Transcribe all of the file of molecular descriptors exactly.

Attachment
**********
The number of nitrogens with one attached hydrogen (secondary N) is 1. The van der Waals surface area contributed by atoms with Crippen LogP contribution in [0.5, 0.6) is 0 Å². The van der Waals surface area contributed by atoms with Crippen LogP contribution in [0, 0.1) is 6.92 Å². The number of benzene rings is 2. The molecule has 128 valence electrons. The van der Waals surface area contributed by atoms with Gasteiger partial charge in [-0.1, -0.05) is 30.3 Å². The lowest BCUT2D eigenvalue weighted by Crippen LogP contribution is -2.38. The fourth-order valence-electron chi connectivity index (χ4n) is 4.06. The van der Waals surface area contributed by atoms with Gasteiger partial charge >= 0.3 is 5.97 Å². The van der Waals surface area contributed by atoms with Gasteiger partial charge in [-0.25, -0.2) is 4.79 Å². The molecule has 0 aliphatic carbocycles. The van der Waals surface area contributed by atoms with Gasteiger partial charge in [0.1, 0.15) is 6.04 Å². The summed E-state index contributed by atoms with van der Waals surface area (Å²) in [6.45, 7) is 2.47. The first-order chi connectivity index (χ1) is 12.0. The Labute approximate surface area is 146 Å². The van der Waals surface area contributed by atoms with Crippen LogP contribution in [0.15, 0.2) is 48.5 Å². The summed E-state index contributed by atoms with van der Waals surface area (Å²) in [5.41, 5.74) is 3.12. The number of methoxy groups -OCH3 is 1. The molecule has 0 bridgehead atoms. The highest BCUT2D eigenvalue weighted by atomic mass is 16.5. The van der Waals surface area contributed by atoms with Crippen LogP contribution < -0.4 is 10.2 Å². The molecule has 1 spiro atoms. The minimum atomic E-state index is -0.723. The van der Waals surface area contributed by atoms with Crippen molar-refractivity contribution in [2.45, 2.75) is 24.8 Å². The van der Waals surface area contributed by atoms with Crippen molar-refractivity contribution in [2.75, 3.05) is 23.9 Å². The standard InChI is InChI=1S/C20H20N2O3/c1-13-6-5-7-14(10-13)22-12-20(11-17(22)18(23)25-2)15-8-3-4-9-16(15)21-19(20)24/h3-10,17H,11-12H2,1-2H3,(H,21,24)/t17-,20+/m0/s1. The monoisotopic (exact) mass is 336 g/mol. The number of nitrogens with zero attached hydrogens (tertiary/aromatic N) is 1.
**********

The number of nitrogens with one attached hydrogen (secondary N) is 1. The van der Waals surface area contributed by atoms with Crippen LogP contribution in [0.5, 0.6) is 0 Å². The van der Waals surface area contributed by atoms with Crippen LogP contribution in [0, 0.1) is 6.92 Å². The number of benzene rings is 2. The molecule has 128 valence electrons. The van der Waals surface area contributed by atoms with Gasteiger partial charge in [-0.1, -0.05) is 30.3 Å². The lowest BCUT2D eigenvalue weighted by Crippen LogP contribution is -2.38. The fourth-order valence-electron chi connectivity index (χ4n) is 4.06. The van der Waals surface area contributed by atoms with Gasteiger partial charge >= 0.3 is 5.97 Å². The van der Waals surface area contributed by atoms with Gasteiger partial charge in [-0.25, -0.2) is 4.79 Å². The molecule has 0 aliphatic carbocycles. The van der Waals surface area contributed by atoms with Gasteiger partial charge in [0.1, 0.15) is 6.04 Å². The summed E-state index contributed by atoms with van der Waals surface area (Å²) in [6.45, 7) is 2.47. The first-order chi connectivity index (χ1) is 12.0. The Labute approximate surface area is 146 Å². The van der Waals surface area contributed by atoms with Crippen LogP contribution in [0.15, 0.2) is 48.5 Å². The summed E-state index contributed by atoms with van der Waals surface area (Å²) in [5.41, 5.74) is 3.12. The number of methoxy groups -OCH3 is 1. The molecule has 0 bridgehead atoms. The highest BCUT2D eigenvalue weighted by atomic mass is 16.5. The van der Waals surface area contributed by atoms with Crippen LogP contribution < -0.4 is 10.2 Å². The molecule has 1 spiro atoms. The minimum atomic E-state index is -0.723. The van der Waals surface area contributed by atoms with Crippen molar-refractivity contribution in [2.45, 2.75) is 24.8 Å². The van der Waals surface area contributed by atoms with Crippen molar-refractivity contribution in [2.75, 3.05) is 23.9 Å². The standard InChI is InChI=1S/C20H20N2O3/c1-13-6-5-7-14(10-13)22-12-20(11-17(22)18(23)25-2)15-8-3-4-9-16(15)21-19(20)24/h3-10,17H,11-12H2,1-2H3,(H,21,24)/t17-,20+/m0/s1. The monoisotopic (exact) mass is 336 g/mol. The number of nitrogens with zero attached hydrogens (tertiary/aromatic N) is 1.